Auto Production Soaring in Southern U.S.

BMW's Spartanburg County plant became the largest exporter in the U.S. last year, enabling South Carolina to surpass Michigan for No.1 export status.

August 8, 2012

4 Min Read
Final inspection at BMWrsquos Spartanburg SC plant
Final inspection at BMW’s Spartanburg, SC plant.

Europe’s economic troubles and the soaring yen may be bad news for Germany and Japan, but they are turning into a windfall for the Southern U.S. states, where Japanese and German auto makers are cranking up production of cars and trucks like never before.

WardsAuto forecasts the South’s share of U.S. light-vehicle production will top 40% for the first time ever in 2013, driven by increases at Toyota, Honda, Volkswagen, BMW and Mercedes-Benz as well as Korean and Detroit-based auto makers.

GM, Ford, Hyundai and Kia are boosting output at plants in Southern states as they increase capacity to keep up with demand in the steadily recovering U.S. light-vehicle market. But Japanese and German auto makers have even more reason to do so.

Comparatively low U.S. manufacturing costs and weak sales in their home markets are driving the two transplant groups to move more production to the U.S. for local sale and global export.

For instance, BMW’s Spartanburg, SC, plant is the sole producer of the X3, X5 and X6 cross/utility vehicles. The auto maker says it exported 192,000 vehicles, about 70% of the 276,000 vehicles it built in the U.S. in 2011, through the Port of Charleston to 130 markets worldwide.

The Spartanburg plant became the largest vehicle exporter in the U.S. last year, enabling South Carolina to surpass Michigan as the largest vehicle-exporting state.

Unfortunately, the boom is not expected to create new factories and construction jobs. Toyota’s plant in Blue Springs, MS, which started building Corolla compacts in November 2011, and VW’s facility in Chattanooga, TN, that started Passat sedan assembly in April 2011 are predicted by WardsAuto to be the last new assembly plants constructed in the U.S. for the foreseeable future.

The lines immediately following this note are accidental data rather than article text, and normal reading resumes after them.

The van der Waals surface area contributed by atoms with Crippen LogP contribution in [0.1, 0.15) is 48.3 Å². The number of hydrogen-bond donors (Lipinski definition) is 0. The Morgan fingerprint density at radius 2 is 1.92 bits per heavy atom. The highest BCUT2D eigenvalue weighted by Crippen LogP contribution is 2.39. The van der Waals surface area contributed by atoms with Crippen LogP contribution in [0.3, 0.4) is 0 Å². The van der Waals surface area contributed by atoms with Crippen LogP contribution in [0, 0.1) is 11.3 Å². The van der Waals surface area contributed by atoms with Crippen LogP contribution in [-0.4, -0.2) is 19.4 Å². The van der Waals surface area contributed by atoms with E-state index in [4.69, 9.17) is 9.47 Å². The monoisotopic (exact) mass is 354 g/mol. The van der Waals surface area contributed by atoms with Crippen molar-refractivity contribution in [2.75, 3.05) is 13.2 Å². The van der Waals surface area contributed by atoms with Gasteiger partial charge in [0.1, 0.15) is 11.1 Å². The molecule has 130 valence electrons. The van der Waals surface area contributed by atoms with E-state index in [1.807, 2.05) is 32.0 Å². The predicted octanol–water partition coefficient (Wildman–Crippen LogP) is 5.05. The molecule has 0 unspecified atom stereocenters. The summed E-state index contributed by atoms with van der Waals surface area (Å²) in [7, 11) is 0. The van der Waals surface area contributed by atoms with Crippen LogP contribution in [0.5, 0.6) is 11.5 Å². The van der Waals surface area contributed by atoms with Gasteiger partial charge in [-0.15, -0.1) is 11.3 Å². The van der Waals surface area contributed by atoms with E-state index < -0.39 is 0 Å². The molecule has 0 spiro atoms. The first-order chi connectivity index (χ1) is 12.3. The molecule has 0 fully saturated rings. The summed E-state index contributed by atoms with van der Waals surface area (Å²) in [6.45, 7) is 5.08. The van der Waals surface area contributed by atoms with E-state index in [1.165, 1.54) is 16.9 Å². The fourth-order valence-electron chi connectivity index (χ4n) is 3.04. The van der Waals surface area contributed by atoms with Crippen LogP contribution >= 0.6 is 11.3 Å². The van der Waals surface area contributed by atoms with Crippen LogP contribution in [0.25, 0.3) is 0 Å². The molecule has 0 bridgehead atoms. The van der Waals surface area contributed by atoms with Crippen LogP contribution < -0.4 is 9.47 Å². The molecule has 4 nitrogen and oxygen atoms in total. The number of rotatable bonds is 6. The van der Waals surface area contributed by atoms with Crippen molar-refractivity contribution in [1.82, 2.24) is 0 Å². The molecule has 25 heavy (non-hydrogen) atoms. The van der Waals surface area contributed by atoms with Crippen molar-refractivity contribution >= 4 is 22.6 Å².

Instead, production gains will come from boosting the capacity of existing facilities by adding extra shifts, increasing line speeds or integrating new production technology and assembly lines.

Analysts say this strategy keeps investment low and limits risk in the highly cyclical industry.

The only big construction projects seen in the future are planned for Mexico, the WardsAuto forecast says. For instance, last year, Honda announced it will invest $800 million in a new vehicle and engine plant in the state of Guanajuato with capacity to produce 200,000 Fit subcompacts annually beginning in 2014.

Analysts say it is an example of Japanese auto makers emphasizing local production because the high value of the yen is making exporting products built in Japan unprofitable. 

Honda has said publicly it is aiming to build everything it sells in North America locally.

Last year, Honda’s and Toyota’s North America production was down 20% due to lack of parts for the first 10 months caused by the earthquake and tsunami in Japan.

Nissan’s output was up 12% in the timeframe, largely because the auto maker does not source as many parts from Japan. Analysts expect this revelation to permanently change the U.S. production landscape.

Even so, the WardsAuto forecast says the South will not pass the Great Lakes region in vehicle production anytime soon, despite the massive downsizing and plant closings that have taken place in states such as Michigan and Ohio during the past four years.

The region that may be the biggest loser is Canada, which has lost appeal as the Canadian and U.S. dollars are near parity and negotiations with the Canadian Auto Workers union remain uncertain.

Manufacturing vehicles south of the Mason-Dixon Line certainly is not new. The Detroit Three have had a smattering of plants there for decades. Nissan started light-vehicle production at Smyrna, TN, in 1983, followed by Toyota in Kentucky and Honda in Alabama.

But as U.S. auto sales revive from the worst slump since the early 1980s, activity is picking up:

  • In this year’s third quarter, VW, Hyundai and Ford all are adding third shifts, and GM is reopening its Spring Hill, TN, plant to add Chevy Equinox capacity.

  • In Q4, Nissan is expected to add a third shift in Smyrna to produce the Leaf electric vehicle and Rogue CUV.

  • In 2013, Honda will increase capacity at its factory in Lincoln, AL. It is investing $84 million and will hire 100 new full-time workers to increase annual Odyssey minivan capacity by 40,000 units. Plus it is adding Acura MDX production.

  • In 2014, BMW will increase capacity to add X4 assembly, the WardsAuto forecast says. Also in 2014, Mercedes will add assembly of its C-Class entry-level luxury cars at its factory in Tuscaloosa, AL.

  • And in 2015, VW will add production of a midsize CUV at Chattanooga thought to be the replacement for the current Tiguan.

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